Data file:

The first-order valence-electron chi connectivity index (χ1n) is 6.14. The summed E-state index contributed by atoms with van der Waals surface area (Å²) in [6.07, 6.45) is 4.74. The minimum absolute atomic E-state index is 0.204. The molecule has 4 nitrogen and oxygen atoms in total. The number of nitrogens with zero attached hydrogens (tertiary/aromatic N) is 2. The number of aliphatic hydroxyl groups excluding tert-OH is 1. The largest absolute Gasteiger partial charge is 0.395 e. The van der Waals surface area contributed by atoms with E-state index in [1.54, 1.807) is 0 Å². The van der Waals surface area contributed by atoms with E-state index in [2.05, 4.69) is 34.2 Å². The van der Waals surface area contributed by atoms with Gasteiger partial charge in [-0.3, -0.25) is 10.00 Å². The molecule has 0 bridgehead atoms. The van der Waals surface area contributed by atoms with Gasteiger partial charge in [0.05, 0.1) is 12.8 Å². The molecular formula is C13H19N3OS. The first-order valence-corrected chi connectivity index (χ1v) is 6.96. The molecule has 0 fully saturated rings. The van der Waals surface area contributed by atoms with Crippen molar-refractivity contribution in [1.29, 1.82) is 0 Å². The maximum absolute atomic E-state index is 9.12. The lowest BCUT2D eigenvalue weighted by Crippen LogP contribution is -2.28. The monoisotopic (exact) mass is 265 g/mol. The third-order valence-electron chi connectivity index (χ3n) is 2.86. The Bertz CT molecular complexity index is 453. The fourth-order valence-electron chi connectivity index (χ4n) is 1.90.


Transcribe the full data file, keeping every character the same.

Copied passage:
The first-order valence-electron chi connectivity index (χ1n) is 6.14. The summed E-state index contributed by atoms with van der Waals surface area (Å²) in [6.07, 6.45) is 4.74. The minimum absolute atomic E-state index is 0.204. The molecule has 4 nitrogen and oxygen atoms in total. The number of nitrogens with zero attached hydrogens (tertiary/aromatic N) is 2. The number of aliphatic hydroxyl groups excluding tert-OH is 1. The largest absolute Gasteiger partial charge is 0.395 e. The van der Waals surface area contributed by atoms with E-state index in [1.54, 1.807) is 0 Å². The van der Waals surface area contributed by atoms with E-state index in [2.05, 4.69) is 34.2 Å². The van der Waals surface area contributed by atoms with Gasteiger partial charge in [-0.3, -0.25) is 10.00 Å². The molecule has 0 bridgehead atoms. The van der Waals surface area contributed by atoms with Gasteiger partial charge in [0.05, 0.1) is 12.8 Å². The molecular formula is C13H19N3OS. The first-order valence-corrected chi connectivity index (χ1v) is 6.96. The molecule has 0 fully saturated rings. The van der Waals surface area contributed by atoms with Crippen molar-refractivity contribution in [1.29, 1.82) is 0 Å². The maximum absolute atomic E-state index is 9.12. The lowest BCUT2D eigenvalue weighted by Crippen LogP contribution is -2.28. The monoisotopic (exact) mass is 265 g/mol. The third-order valence-electron chi connectivity index (χ3n) is 2.86. The Bertz CT molecular complexity index is 453. The fourth-order valence-electron chi connectivity index (χ4n) is 1.90.